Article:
I’ve always believed that this initiatives help to build Nike’s brand and benefit from stronger market share in the “sneakers” business. I totally agree with what has been mentioned above. Does it make sense to spend all this resources in building software platforms instead of improving its products? To me, there is a huge component in that the driver for sports fans is the performance of gear and thus is the major driver to join this network. If Adidas or Under Armour come up with better products (or even different but complementary) there will be not only multihoming but very little customer loyalty.
I didn’t realize the existence of this exchange until this past weekend when I walked by it in Chicago. I did some research and was blown away by how it has held over the years. My only concern is that given that currently there are “legal restrictions” that are holding its winner take all nature, do you think that with increasing transaction costs and relevance of other markets worldwide, this protection could be lost and thus other initiatives might be necessary from the Chicago Mercantile Exchange perspective?
Very interesting Sara. I was wondering about the role of Zillow or any other platform in the industry. As you point out correctly, real estate agents have governed this market for centuries, taking a relevant cut for something that with the appearance of a market place like Zillow doesn’t seem to hold anymore. But still it appears that they’ve managed to hop on the platform as if they were “app developers” when they really aren’t. Do you think that Zillow could claim more value if it manages to move them out of the market? But if you do it, how do you keep feeding your platform with new homes?
Thanks for posting! As you both mention, the non-private nature of the company is in my opinion an important barrier to change. Moreover, the regulatory framework jeopardizes all efforts to move towards innovation. The fact that USPS has to serve every corner of the country and cannot shut down unprofitable offices has created this huge fixed cost structure that effectively burns cash that could be used to reshape the company and boost its strategy. This framework was ideated a century ago in a totally different context than the one we have today. I think the bigger question Americans should ask themselves is whether it makes sense for a postal service to exist as a government agency. If USPS future relies in competing in the business of UPS and Fedex, and the digital revolution itself has taken over all the activities that once USPS was responsible of, there seems to be no more need of a subsidiarity “agency” like the postal service. If this was the case, then why not privatizing?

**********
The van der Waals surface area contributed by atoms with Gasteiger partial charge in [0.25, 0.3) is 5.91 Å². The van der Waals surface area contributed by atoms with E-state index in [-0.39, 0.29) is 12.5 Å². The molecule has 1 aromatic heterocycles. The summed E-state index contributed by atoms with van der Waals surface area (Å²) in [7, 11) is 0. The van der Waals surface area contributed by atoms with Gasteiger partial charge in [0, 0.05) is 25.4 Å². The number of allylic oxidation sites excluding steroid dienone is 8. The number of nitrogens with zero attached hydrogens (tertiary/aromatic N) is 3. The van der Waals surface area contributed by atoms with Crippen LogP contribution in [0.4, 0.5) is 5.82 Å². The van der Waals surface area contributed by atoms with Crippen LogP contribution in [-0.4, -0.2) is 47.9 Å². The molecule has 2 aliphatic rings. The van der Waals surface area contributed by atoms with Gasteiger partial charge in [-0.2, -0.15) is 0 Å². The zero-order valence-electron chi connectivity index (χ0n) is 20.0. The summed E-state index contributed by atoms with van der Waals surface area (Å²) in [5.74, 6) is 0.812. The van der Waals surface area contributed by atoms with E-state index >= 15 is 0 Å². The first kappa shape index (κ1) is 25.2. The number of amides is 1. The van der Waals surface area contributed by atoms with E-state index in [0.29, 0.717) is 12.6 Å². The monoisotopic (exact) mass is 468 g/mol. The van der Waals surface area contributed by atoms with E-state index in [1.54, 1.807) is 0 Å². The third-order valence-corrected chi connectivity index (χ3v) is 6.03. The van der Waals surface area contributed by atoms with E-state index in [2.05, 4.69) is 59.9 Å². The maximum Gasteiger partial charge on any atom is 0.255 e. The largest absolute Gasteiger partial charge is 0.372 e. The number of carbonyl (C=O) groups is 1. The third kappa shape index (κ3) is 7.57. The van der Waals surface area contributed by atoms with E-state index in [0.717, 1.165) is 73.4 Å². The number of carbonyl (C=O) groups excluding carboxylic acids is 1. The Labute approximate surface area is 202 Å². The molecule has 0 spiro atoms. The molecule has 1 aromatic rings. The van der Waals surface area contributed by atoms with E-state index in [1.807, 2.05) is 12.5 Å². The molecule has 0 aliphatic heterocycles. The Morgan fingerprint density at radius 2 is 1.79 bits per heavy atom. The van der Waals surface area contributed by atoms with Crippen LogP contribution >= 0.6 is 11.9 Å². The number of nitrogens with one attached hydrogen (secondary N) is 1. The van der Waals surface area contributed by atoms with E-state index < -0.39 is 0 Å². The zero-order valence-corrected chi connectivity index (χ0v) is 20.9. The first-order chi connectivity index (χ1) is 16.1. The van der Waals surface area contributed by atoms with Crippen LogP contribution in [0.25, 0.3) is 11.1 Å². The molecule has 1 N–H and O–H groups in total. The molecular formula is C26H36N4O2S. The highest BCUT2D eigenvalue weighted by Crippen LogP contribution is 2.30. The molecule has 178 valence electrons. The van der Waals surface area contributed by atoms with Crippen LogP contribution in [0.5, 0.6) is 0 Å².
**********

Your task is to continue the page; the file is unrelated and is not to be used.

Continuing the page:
Building on Vlad’s point, I’m also curious on how far apart from Starbucks initial value proposition is the delivery concept. It definitely sounds super practical and desirable but wouldn’t this jeopardize the whole coffee experience on which the company was built? Even more, once you are already in your office alternatives grow importantly. Automatic coffee machines like Keurig, Nespresso or Dolce Gusto provide you with a similar coffe at a 1/6 the cost. How could Starbucks compete against this?
Really enjoyed you post HelloSof. Nike has been doing it across sports so despite I’m not a runner I did joined their soccer training platforms that accompanied one of the most successful marketing campaign (for all of those who remember “the Cage””. Despite, as a big sports fan, I have to say that for very technical runners or players of any sport, competitors do seem to have better alternatives. It looks like Nike has been aiming to the masses, to that average runner who really won’t need the best of the best, but that likes to have a good pair of shoes. In this effort, all of what you’ve said has been fundamental. My only concern is how do you see Nike going forward. Competitors could easily imitate its digital strategy and unless they use all the data they have gathered to come up with revolutionary product innovation, some may say that this will only end up being a replicable marketing strategy. What are your thoughts?
Interesting topic Gonzalo. Most of big players that were competing in this space in the early 90s, understood their business as the gate keepers of communication channels. As new technologies came into the scene, companies leverage their assets to cross-sell and expand their offerings, while moving revenues from one channel to the other. Companies which had only land lines in the early 90’s, added cable TV and internet. As land lines started to be replaced by mobile phones and these became computers, companies pivoted into big internet providers. Do you think this is going to be possible going forward? One could say that being huge infrastructure companies helped them to do so, but now with new asset light models coming into the scene, how do you visualize this process going forward?